The Borno State Government and World Health Organisation (WHO) have stepped up campaigns against malaria with the distribution of anti-malaria drugs to Internally Displaced Persons (IDPs) for preventive measure.
The second circle of the drug distribution which started weekend is targeted at children between the ages of three to 59 months in 11 local governments of Borno State, State Programme Manager, Malaria for Elimination Programme, Mala Waziri said.
“This campaign against malaria is the second circle this year. The first circle was done in July and it is targeting children ages bracket three months to 59 months.
“Children are more vulnerable and the IDPs is targeted because of the population of people and sanitary situation,” Waziri told journalists monitoring the exercise in Maiduguri.
He said the drug being given to the children was like vaccine to clear the parasite which causes malaria in the body. He said the medical was a dose of tablet which when repeated, neutralises malaria parasite from the body system. He however explained that the drug is not for those affected, urging malaria patient to seek medical attention at nearby health centres.
“Plasmodium which causes malaria is cleared by the drug which is like vaccine and then the child won’t have malaria.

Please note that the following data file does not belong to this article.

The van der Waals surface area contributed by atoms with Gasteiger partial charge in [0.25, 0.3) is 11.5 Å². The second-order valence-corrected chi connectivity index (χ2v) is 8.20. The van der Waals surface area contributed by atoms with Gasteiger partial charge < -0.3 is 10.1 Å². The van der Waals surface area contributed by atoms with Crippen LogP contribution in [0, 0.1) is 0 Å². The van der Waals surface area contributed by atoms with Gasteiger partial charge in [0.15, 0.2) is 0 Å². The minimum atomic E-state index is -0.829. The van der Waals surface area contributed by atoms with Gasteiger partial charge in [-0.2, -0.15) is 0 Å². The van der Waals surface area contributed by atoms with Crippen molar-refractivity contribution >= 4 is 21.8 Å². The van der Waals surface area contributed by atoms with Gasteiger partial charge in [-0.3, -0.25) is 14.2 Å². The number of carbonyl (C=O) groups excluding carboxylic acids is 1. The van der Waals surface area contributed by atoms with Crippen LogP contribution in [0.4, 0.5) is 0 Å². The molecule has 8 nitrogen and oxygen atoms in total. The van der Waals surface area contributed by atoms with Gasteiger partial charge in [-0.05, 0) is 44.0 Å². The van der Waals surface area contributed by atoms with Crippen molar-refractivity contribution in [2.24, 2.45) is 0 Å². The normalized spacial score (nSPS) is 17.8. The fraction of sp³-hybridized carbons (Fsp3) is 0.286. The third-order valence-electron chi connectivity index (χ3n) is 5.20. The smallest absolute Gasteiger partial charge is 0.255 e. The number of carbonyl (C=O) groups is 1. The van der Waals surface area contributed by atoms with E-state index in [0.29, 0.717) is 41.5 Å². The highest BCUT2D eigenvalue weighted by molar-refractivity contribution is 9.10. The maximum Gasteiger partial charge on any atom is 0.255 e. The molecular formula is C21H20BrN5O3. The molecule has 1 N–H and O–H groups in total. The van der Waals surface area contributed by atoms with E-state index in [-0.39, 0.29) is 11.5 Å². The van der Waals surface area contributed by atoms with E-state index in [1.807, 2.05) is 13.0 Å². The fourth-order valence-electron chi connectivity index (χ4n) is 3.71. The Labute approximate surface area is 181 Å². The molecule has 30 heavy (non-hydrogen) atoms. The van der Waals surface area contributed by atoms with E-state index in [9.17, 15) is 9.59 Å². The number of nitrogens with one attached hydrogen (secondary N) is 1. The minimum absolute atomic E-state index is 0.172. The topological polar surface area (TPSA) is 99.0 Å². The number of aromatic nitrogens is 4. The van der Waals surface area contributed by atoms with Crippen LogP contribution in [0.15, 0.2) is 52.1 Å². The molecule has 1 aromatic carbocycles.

“We don’t give a child that already has malaria. Anybody having malaria should go to nearest health centre. There are trained medical personnel with test kits and malaria drugs there,” he explained.
WHO Health Emergencies Communication Specialist, Dr. Chima Onuekwe, said the exercise was expected to run for four circle this year, “We are targeting four circle this year,” he disclosed.
He said WHO was supporting Borno State Government to boost campaigns against malaria and cholera especially at IDPs camps because of the huge population of displaced persons in these camps, challenges of hygiene and attending risk.
He said the campaign will run at 11 local governments with high population of IDPs. These LGAs include Maiduguri Metropolitan Council (MMC), Jere, Bama, Kala Balge, Mafa, Banki in the central area, Guzamala, Kukawa, Mobbar, Ngazai in the northern area and Damboa in the southern part of the state.
A 2016 report by the National Emergency Management Agency (NEMA) put the statistics of those displace by the Boko Haram violence in the northeast states at about 3 million with nearly 1 million children affected. Borno, the birthplace of Boko Haram and heartbeat of the nine years insurgency is worse affected.